How to Make Money Off Of the Quiet Period
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On Oct. 7, Webvan delayed its IPO, agreeing with the SEC to have a cooling-off period. Rumors were that the company violated the so-called "quiet period," which prevents companies from making statements that tend to hype an offering.
But yesterday, the company refiled its prospectus. Interestingly enough, the new prospectus has a Risk Factor that warns "you should rely only on the information set forth in this prospectus and not rely on recent publicity or on projections."
The SEC had problems with the following: a) loss projections were leaked to the press ($302 million in losses on $518.2 million in revenues in 2001) and b), the CEO of Webvan, George Shaheen, gave an interview to Forbes, which tended to -- well -- hype the IPO.
Actually, the quiet period is somewhat of a mystery. Ask attorneys what it means and you get many answers. Perhaps the biggest problem is that it is rarely enforced -- that is, until recently.
Underwriters have been very smart in generating publicity by announcing blockbuster deals prior to the IPO. Examples include PlanetRx.com, which got an investment from Express Scripts, one of the largest pharmacy benefit-management companies.
There was also MP3.com, which announced investments from Cox Media. Such deals make it easier to sell the IPO during the roadshow (the road show is when executives give presentations to institutional investors around the country).
Another popular strategy is for the CEO to do a CNBC or CNN interview on the day of the IPO. Some companies even place banner ad buys on IPO sites.
So, finally, the SEC stepped in. And, they decided to strike at a high-profile IPO, Webvan. The company has Goldman Sachs as the underwriter. The venture capitalists included SOFTBANK, Sequoia and Benchmark. The founder is Louis Borders, the founder of Borders Group.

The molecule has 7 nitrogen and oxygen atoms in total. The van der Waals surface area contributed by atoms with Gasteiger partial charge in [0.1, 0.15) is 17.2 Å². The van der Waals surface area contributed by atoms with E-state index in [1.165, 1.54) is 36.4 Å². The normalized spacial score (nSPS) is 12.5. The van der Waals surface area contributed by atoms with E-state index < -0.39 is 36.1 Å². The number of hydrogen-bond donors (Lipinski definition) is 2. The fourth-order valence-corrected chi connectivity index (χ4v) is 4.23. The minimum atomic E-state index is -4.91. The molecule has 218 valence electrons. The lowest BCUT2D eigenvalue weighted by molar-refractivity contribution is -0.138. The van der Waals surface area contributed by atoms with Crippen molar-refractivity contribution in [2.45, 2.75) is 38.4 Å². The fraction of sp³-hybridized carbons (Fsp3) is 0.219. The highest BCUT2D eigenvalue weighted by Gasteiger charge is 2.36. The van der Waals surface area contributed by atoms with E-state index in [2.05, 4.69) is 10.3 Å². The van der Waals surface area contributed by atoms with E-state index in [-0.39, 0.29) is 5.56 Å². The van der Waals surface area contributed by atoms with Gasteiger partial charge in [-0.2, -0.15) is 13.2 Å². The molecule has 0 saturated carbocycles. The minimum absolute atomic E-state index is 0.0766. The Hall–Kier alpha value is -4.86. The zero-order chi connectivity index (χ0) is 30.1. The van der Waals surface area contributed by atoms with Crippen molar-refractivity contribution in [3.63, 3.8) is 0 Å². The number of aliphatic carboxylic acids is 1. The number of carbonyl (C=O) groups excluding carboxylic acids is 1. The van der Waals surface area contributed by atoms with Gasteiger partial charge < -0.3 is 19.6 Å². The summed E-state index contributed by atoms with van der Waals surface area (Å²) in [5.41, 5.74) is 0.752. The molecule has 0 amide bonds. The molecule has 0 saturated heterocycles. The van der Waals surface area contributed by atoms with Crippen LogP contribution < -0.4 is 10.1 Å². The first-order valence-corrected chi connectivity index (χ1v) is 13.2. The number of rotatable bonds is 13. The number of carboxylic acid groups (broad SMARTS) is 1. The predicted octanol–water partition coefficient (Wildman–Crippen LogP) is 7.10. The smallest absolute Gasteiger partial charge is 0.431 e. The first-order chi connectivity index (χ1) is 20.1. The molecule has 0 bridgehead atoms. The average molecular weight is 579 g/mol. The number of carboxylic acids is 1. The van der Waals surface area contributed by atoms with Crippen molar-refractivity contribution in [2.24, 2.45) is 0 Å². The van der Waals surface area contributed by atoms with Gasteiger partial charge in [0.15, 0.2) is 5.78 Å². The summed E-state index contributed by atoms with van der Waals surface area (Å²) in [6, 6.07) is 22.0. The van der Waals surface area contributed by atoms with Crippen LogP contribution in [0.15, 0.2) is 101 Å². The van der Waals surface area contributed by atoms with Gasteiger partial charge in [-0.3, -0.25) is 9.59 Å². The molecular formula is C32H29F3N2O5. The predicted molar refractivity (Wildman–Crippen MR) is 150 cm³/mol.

The company made some high-profile moves before its IPO, as well. Perhaps the biggest was hiring George Shaheen as its CEO. He was the CEO of Andersen Consulting.
Basically, the SEC is setting an example. It is warning companies to keep a low-profile.
So, we are likely not to see any more CNBC spots; no interviews with BusinessWeek. Actually, I would not be surprised if companies forgo the pre-IPO blockbuster announcements.
In other words, there will be lots of silence before IPOs. And all things being equal, this should reduce the first day premiums.
But this presents a very interesting investment opportunity. Here's how it works: The IPO comes out, but there is not as much publicity. The stock are trends down. Why? Because the quiet period lasts 25 days after the IPO. So the silence will last this long. But once this expires, the hype will be unleashed, as the company will announce major deals. What's more, the research departments of the underwriters will also release their research reports, which will add lots of firepower to the stock.
In a way, the first-day pop will be pushed to the point after the quiet period expires, which gives investors time to buy the stock (which is normally not the case with IPOs).
Of course, this is only a theory. But underwriters never want to antagonize the SEC. So I think it's reasonable that underwriters will become much more conservative and thus give investors a new investment strategy.
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